Whether you’re a homeowner or buyer, there are certain questions to ask home inspectors who are assessing a property. These ten might just be the most important.

Always keep in mind that the inspector isn’t just there to identify flaws in a home. They’re also there to provide insight. You should never hesitate to request further information during any process of the inspection. If you’re stuck trying to figure out what to ask, the following questions are a good start.

1. “What credentials do you have?”

The questions to ask a home inspector don’t start on the day of the inspection. One of the most important pieces of information you’ll need should be gathered before ever hiring a professional. Figure out what their credentials are prior to moving forward. This will let you know if they’re qualified for the task.

You should start by asking what training they’ve undergone. Was it a comprehensive program like that provided to WIN Home Inspection partners? Did they take classes online? Were they simply in a related field and decided to make a transition? You’ll want to choose someone with appropriate training and the experience to back it up.

You’ll also need to check if they’re properly insured and licensed to do business in your state. The Bureau of Labor Statistics forecast a 10 percent spike in the home inspection industry between 2016 and 2026, so imitators and underqualified individuals will be trying to get a metaphoric “piece of the pie.”

Make sure you avoid subpar service by asking the questions any home inspector should be happy to answer.

2. “What is covered in the home inspection?”

You’ll also want to ask beforehand what the home inspection covers. There are a variety of assessments that these professionals can conduct, and not all of them will focus on the same things. If you’re only paying for a wood destroying organism (WDO) inspection, for instance, they’re unlikely to check for ventilation problems.

If you’re opting for a full home inspection prior to a home sale, you should expect the following to be investigated:

  • Cracks in walls.
  • Signs of water damage - such as warped walls and sloping floors.
  • Check that smoke alarms are properly functioning.
  • Unpleasant smells which may point to bigger issues.
  • Adequate water pressure.
  • Issues with appliances (e.g. furnace, water heater).
  • Gaps in kitchen and bathroom caulking.
  • Attic inspection.
  • Roof inspection.
  • Check for water infiltration.
  • Various signs of damage or disrepair.
  • Mold inspection.

When it comes to questions to ask a home inspector, this is undoubtedly one of the most important. The overall assessment will certainly include examining additional areas, but if a professional covers these aspects and more, it’s very likely that they know what they’re doing.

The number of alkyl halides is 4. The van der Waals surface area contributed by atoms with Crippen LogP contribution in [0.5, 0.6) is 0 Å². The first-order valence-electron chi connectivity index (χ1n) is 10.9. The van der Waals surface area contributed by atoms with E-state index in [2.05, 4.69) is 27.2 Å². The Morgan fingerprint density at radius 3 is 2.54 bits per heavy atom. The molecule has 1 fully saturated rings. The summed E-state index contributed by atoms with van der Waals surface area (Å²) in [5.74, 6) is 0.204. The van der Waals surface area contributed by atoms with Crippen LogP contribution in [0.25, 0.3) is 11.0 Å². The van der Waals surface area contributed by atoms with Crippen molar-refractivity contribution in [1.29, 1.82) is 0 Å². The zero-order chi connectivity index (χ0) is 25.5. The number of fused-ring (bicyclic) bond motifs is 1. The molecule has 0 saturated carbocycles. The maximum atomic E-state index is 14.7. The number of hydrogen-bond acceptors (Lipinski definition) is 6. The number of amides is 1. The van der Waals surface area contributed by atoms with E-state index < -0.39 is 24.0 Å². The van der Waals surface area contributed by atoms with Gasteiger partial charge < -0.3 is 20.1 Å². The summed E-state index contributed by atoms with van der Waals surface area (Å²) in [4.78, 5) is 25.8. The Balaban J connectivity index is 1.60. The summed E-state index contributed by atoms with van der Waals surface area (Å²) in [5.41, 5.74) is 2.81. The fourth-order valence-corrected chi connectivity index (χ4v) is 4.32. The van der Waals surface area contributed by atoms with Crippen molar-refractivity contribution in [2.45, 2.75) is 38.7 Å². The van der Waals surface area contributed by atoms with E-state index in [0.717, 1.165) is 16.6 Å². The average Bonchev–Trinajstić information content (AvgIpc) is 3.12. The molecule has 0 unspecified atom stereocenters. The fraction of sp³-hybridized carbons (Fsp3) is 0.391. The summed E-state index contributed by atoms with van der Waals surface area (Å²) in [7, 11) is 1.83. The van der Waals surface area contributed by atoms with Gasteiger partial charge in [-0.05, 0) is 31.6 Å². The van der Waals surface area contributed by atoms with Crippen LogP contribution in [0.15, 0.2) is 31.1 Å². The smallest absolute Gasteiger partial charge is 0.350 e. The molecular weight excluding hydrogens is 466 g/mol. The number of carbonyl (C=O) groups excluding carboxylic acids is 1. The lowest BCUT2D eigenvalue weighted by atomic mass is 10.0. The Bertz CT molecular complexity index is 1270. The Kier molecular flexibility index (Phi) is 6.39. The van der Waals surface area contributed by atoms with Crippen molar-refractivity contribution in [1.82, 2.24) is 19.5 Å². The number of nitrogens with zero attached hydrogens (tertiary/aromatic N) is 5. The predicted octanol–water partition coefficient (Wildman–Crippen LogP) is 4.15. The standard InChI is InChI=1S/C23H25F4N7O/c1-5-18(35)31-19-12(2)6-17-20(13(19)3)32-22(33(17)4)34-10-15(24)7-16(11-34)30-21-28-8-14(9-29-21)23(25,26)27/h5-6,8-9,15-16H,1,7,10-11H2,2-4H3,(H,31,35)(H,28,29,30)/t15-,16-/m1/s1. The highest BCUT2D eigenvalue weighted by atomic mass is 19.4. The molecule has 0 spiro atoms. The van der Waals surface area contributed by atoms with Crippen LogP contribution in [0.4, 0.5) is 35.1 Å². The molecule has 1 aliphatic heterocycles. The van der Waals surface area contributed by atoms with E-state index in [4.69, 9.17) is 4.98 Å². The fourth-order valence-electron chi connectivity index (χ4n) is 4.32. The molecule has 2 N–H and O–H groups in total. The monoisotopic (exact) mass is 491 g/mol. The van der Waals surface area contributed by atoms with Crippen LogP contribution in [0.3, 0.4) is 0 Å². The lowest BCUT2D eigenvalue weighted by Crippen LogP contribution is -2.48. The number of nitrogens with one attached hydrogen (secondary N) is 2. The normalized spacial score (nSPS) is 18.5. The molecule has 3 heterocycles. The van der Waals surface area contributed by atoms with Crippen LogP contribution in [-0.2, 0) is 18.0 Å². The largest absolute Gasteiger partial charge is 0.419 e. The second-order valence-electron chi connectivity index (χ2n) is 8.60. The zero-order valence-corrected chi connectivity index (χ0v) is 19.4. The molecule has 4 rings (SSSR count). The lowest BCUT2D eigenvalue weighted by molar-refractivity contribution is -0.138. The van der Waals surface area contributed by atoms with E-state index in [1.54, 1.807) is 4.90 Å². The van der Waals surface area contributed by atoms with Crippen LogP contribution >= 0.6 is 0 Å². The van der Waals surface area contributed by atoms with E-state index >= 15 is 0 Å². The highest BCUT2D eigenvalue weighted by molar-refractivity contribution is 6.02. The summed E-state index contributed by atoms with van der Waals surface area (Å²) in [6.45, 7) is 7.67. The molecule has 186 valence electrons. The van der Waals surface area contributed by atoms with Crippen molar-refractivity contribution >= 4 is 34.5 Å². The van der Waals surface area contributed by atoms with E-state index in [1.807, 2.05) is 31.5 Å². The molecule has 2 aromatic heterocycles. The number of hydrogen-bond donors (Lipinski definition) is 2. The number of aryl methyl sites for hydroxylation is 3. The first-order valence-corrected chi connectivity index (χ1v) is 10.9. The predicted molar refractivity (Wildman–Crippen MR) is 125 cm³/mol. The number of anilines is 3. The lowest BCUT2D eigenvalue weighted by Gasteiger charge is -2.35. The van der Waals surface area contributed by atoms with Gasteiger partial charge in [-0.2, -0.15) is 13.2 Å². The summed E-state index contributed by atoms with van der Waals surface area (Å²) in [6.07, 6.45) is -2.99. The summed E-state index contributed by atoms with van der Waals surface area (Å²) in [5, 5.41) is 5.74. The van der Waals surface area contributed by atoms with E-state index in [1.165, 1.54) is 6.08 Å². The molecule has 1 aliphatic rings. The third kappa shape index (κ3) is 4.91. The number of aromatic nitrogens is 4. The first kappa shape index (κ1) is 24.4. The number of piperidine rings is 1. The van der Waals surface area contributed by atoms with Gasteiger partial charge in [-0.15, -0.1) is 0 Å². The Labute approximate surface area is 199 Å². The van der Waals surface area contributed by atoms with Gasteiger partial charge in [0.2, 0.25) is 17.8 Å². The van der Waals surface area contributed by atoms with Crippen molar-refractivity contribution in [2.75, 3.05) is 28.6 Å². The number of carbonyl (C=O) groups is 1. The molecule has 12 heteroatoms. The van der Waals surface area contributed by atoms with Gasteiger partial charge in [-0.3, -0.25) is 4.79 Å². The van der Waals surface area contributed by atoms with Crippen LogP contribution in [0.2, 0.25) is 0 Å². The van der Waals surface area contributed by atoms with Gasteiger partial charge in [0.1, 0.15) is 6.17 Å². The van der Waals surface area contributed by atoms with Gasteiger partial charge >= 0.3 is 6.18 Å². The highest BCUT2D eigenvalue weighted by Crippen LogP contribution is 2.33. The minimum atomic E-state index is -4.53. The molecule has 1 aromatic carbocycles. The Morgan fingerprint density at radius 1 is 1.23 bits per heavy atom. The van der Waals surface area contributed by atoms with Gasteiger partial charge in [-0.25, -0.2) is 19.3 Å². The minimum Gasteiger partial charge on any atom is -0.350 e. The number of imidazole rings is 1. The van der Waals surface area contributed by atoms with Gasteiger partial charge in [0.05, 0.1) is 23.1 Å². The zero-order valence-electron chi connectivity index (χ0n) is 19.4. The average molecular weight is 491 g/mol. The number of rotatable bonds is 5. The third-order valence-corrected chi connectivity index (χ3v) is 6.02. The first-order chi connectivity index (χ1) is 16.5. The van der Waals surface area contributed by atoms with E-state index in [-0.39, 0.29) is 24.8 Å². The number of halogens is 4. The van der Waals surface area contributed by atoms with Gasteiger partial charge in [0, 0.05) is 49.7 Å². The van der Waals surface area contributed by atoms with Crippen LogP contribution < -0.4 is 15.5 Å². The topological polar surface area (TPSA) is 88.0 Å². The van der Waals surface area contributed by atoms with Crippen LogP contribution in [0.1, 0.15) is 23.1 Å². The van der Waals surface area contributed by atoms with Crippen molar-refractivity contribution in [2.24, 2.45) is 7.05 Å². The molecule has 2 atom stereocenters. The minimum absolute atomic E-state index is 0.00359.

3. “What does that mean?”

Your home inspector will point out potential issues as they examine a property. Don’t be afraid to ask them to go into further detail about what something means. If they’re doing a mold inspection and point out rotten boards, for instance, feel free to ask what this means for the house in general.

The follow-up questions you ask an inspector could include “is this a big issue?” or “what does this typically cost to repair?”. These answers can help you make a better decision on the home. Inspectors can’t tell you how much the seller should fix or suggest you not purchase the house, but this information is still vital.

4. “Is this issue major or minor?”

Most people will never make a larger decision in their lives than a home purchase. This means it’s not uncommon for them to get worried over terms like “not up to code,” “foundation issues” and “roof problems." In many instances, though, these issues aren’t as intimidating as they seem.

There aren’t many homes that are perfect, and many share some of the same problems. The important question to ask a home inspector is whether the issue is major or minor. By doing this, you could end up asking the seller to make a $100 repair rather than backing out of the deal of a lifetime.

When it comes down to it, many issues that sound major are actually inexpensive fixes. Of course, there’s always the chance that a specific problem could be major. Either way, asking this question will ensure you know how to move forward.

5. “How well is the home insulated?”

You could purchase a home with bad insulation and go your whole life without ever knowing it. That’s the magic of modern heating and air conditioning systems. Of course, you might also live out your years wondering why your energy bill is so high. Having a well-insulated home is the way to prevent this.

The Energy Department says that the heating and cooling needs of a home can be reduced by 30 percent through good insulation and proper weatherization. This means it can really pay to simply remember this as a question to ask your home inspector.